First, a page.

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Two Tutor Doves Kindle Edition
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|Length: 68 pages||Word Wise: Enabled||Enhanced Typesetting: Enabled|
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The characters in this story were complicated and I found them interesting. Jeanne has a very different and complicated history. The duke and duchess were more cameo’s than main characters, and both clearly very excited and happy with their impending child. An assortment of other servants of the household all were shown to work together like well-oiled cogs in a wheel. I was particularly pleased with Robert’s character. While he preferred things neat and orderly he was open to hearing the genuine thoughts from those around him and I found his mind was usually open to opinions other than his own.
I found this to be quite a thoughtful and interesting historical story. Robert is a good man, but I thought he made an exceptional, if flawed, hero. I really enjoyed the realism of Robert’s character, particularly for this historical time period. Robert genuinely wants to do his best to teach the poor and rough children he’s been told to educate, but he has pretty much zero experience with children and almost no exposure at all to young, poor and not-well-mannered kids. The students aren’t rambunctious or wild – just young children. So having Jeanne point out his failings as a teacher – no matter how kindly – really flummoxes Robert.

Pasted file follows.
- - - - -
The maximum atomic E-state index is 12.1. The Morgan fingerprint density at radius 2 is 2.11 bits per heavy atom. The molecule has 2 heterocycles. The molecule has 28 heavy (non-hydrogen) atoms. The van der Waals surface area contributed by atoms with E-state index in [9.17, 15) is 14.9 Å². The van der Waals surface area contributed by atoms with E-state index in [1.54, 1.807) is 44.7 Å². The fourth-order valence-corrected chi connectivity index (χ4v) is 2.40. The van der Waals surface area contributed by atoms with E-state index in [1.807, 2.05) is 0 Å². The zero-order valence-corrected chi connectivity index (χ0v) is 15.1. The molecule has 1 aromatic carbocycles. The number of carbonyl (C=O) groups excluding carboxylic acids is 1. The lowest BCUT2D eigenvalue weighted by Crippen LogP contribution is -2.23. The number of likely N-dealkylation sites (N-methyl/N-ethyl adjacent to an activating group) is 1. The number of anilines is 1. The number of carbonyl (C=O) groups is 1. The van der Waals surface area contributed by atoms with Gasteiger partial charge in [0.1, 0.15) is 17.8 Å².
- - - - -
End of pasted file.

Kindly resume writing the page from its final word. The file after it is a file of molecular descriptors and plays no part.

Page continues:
While certainly not a perfect man I grew to really respect him and genuinely wanted him to end up happy. Indeed, my only real criticism of the book was even until almost half way through Jeanne thought negative and mean thoughts of Robert and only paid attention to his pompousness and different views of the classes. The main reason this irritated me so much is while Robert could appreciate other people’s perspectives and tried to look at things from more than his own point of view, I felt that Jeanne just watched Robert’s actions and made judgments on it. She didn’t try and learn anything about his past, or try and view the matter from Robert’s perspective – that society expects servants to respect and show manners to their betters. It doesn’t matter that this might not be morally correct – it was what society was back in those days. And teaching the children these things were important. The children needed job, work and education, and I felt that the reality was that teaching them these notions and manners would help them progress. Jeanne’s thinking poorly of Robert for doing this made me really annoyed. Initially at least I really disliked her character for it. I was pleased when Jeanne’s history was explained and it helped me understand her intense dislike of Robert’s need for keeping a proper distance and distinguishing between the upper class and the working class. While I could understand Jeanne’s thoughts, it still struck me as a little odd – particularly for the historical setting where Robert’s views were not just normal, but expected and frequently enforced.